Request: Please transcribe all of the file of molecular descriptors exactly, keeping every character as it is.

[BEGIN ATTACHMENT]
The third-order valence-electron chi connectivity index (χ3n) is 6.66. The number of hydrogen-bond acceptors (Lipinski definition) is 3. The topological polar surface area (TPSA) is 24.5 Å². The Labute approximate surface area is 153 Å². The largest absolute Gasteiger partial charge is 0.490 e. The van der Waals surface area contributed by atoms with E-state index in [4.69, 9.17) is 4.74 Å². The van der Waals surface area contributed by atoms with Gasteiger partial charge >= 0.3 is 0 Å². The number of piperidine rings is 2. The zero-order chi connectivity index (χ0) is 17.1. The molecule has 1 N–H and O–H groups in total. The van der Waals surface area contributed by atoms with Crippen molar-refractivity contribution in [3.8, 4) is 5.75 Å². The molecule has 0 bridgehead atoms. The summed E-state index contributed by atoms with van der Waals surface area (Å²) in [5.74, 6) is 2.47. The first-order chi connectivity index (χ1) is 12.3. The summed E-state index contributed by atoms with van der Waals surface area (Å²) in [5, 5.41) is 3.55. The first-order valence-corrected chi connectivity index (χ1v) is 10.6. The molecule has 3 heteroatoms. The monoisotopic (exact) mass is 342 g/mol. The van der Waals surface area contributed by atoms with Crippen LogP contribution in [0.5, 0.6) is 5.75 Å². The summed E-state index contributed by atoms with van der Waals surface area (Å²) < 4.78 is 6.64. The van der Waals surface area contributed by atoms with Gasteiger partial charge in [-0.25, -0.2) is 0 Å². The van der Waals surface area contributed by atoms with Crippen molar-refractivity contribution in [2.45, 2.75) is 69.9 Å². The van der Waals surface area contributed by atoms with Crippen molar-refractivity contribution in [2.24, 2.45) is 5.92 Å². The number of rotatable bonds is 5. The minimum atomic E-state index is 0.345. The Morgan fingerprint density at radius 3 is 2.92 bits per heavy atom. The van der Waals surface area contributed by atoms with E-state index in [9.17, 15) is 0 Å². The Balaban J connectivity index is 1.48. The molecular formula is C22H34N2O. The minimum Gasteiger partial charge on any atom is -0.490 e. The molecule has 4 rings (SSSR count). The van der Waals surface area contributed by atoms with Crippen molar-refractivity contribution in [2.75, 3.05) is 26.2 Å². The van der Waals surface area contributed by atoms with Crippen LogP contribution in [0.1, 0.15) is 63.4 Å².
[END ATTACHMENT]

The third-order valence-electron chi connectivity index (χ3n) is 6.66. The number of hydrogen-bond acceptors (Lipinski definition) is 3. The topological polar surface area (TPSA) is 24.5 Å². The Labute approximate surface area is 153 Å². The largest absolute Gasteiger partial charge is 0.490 e. The van der Waals surface area contributed by atoms with E-state index in [4.69, 9.17) is 4.74 Å². The van der Waals surface area contributed by atoms with Gasteiger partial charge >= 0.3 is 0 Å². The number of piperidine rings is 2. The zero-order chi connectivity index (χ0) is 17.1. The molecule has 1 N–H and O–H groups in total. The van der Waals surface area contributed by atoms with Crippen molar-refractivity contribution in [3.8, 4) is 5.75 Å². The molecule has 0 bridgehead atoms. The summed E-state index contributed by atoms with van der Waals surface area (Å²) in [5.74, 6) is 2.47. The first-order chi connectivity index (χ1) is 12.3. The summed E-state index contributed by atoms with van der Waals surface area (Å²) in [5, 5.41) is 3.55. The first-order valence-corrected chi connectivity index (χ1v) is 10.6. The molecule has 3 heteroatoms. The monoisotopic (exact) mass is 342 g/mol. The van der Waals surface area contributed by atoms with Crippen LogP contribution in [0.5, 0.6) is 5.75 Å². The summed E-state index contributed by atoms with van der Waals surface area (Å²) < 4.78 is 6.64. The van der Waals surface area contributed by atoms with Gasteiger partial charge in [-0.25, -0.2) is 0 Å². The van der Waals surface area contributed by atoms with Crippen molar-refractivity contribution in [2.45, 2.75) is 69.9 Å². The van der Waals surface area contributed by atoms with Crippen molar-refractivity contribution in [2.24, 2.45) is 5.92 Å². The number of rotatable bonds is 5. The minimum atomic E-state index is 0.345. The Morgan fingerprint density at radius 3 is 2.92 bits per heavy atom. The van der Waals surface area contributed by atoms with E-state index in [9.17, 15) is 0 Å². The Balaban J connectivity index is 1.48. The molecular formula is C22H34N2O. The minimum Gasteiger partial charge on any atom is -0.490 e. The molecule has 4 rings (SSSR count). The van der Waals surface area contributed by atoms with Crippen molar-refractivity contribution in [2.75, 3.05) is 26.2 Å². The van der Waals surface area contributed by atoms with Crippen LogP contribution in [0.1, 0.15) is 63.4 Å².